Jenab detailed pretty well how you solve this equation. I'd just like to make one note about his comment. For earth orbiting satellite orbits, use the mean anomaly as your initial guess and you'll have no problems. For your more exotic orbits (comets, interplanetary trajectories, etc), you might run into a situation where the Newton-Raphson method fails to solve the problem (in other words, the Newton method breaks down at very, very high eccentricities). If you use pi as your initial guess in place of the Mean Anomaly, even those orbits will converge (mean anomaly is much faster for the 'typical' satellite orbit).
     
  6. Aug 4, 2004 #5

    Jenab

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    B is the Mean Anomaly. The usual way to write it is

    M = u - e sin u

    I've seen Newton's method fail to converge Kepler's equation for high-eccentricity orbits.

    I'd written a graphical ephemeris code that showed the planets, asteroids, and anything interesting that I had elements for, plotted on a screen. The program was set up so you could arrow-key the program ahead one day at a time. I tried it for the last passage of Halley's comet and noticed that sometimes the comet would disappear from the inner solar system and reappear somewhere out in interstellar space. The problem turned out to be exactly that kind of convergence failure.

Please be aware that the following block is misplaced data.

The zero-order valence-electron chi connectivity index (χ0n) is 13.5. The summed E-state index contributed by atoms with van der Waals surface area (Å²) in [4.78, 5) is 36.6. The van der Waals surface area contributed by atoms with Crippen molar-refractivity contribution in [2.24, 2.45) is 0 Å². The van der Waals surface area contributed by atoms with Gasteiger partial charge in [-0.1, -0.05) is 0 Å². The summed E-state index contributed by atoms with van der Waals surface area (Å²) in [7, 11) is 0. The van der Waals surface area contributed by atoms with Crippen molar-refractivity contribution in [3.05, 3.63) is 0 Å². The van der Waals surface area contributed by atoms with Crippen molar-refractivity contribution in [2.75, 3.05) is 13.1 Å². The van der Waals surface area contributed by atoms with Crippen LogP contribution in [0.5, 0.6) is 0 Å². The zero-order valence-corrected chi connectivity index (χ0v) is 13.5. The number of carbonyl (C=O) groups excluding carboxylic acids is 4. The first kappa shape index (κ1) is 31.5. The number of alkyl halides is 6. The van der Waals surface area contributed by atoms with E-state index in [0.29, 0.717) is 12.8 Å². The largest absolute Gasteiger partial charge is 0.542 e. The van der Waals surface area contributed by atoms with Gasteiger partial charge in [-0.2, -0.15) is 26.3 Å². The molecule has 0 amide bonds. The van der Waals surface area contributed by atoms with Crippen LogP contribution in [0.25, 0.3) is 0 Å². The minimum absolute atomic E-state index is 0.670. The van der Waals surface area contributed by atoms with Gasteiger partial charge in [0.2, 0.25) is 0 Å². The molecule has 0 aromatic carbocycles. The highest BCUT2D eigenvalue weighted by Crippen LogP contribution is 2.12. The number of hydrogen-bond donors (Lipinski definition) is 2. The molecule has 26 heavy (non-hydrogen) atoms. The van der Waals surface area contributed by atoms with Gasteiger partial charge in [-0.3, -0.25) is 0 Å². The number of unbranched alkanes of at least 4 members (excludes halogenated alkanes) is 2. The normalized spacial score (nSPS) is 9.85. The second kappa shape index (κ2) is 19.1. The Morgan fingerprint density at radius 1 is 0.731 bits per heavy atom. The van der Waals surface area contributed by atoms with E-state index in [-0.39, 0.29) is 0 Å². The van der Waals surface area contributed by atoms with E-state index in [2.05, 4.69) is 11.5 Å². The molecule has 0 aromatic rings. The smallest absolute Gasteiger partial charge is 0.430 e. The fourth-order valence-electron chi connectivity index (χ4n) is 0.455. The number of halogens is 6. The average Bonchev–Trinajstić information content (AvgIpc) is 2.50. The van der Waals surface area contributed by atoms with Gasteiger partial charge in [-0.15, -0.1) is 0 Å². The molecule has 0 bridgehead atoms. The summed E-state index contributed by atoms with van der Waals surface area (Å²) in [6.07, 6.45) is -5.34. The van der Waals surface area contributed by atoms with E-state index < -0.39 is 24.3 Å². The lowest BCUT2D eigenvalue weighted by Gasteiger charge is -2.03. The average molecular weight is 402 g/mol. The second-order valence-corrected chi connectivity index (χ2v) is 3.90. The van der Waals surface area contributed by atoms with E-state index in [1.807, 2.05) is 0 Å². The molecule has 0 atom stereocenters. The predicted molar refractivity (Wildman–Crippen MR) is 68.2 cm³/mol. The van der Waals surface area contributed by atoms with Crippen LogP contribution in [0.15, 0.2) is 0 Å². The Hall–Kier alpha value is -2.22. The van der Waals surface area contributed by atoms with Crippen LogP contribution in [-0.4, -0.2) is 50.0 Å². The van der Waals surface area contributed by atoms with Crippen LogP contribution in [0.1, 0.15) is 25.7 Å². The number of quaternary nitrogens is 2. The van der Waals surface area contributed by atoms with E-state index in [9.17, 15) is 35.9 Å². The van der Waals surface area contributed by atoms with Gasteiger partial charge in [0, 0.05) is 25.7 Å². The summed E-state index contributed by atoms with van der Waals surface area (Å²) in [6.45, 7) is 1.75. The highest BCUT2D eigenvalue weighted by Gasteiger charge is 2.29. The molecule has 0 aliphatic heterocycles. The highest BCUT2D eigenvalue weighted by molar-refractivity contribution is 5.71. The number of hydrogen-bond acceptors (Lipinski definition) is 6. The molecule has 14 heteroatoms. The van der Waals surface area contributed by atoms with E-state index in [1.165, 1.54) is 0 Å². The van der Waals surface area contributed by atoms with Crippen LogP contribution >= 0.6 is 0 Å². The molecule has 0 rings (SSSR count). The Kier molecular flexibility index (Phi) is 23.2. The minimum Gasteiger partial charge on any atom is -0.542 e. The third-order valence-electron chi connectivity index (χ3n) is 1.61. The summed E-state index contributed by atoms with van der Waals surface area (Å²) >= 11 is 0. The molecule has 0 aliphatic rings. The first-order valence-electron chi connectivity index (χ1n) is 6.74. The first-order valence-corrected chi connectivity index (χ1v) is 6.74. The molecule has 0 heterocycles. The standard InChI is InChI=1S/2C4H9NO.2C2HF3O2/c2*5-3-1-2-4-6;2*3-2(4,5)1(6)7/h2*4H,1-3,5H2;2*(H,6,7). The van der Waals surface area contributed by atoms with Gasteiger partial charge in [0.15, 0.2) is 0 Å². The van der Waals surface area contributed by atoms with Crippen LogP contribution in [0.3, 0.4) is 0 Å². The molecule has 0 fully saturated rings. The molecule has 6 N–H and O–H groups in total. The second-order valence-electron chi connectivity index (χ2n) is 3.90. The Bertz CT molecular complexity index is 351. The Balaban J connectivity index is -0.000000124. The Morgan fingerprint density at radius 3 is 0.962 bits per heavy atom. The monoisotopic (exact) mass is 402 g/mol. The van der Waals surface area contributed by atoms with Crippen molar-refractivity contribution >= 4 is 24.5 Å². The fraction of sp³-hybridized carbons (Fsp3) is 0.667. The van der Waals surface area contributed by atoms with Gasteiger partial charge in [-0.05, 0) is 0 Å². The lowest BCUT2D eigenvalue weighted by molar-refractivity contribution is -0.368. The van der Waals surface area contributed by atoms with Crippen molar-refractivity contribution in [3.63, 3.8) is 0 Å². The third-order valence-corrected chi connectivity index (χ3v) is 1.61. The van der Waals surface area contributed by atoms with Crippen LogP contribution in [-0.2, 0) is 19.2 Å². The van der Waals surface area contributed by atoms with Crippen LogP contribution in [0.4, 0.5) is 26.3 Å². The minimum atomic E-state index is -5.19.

I used to fix those problems with reverse interpolation.

    Since I knew the correct value of M and wanted the correct value of u, I would set up a peck-peck-peck search on trial u values from 0 to 2 pi radians, with increments of a milliradian, until I found the value of u that returned values for M that bracketed the correct value of M.

    I had retained in memory one prior trial point, which gave me

    u0 M0
    u1 M1
    u2 M2

    (The known correct value of M is between M1 and M2. The unknown correct value of u must be between u1 and u2.)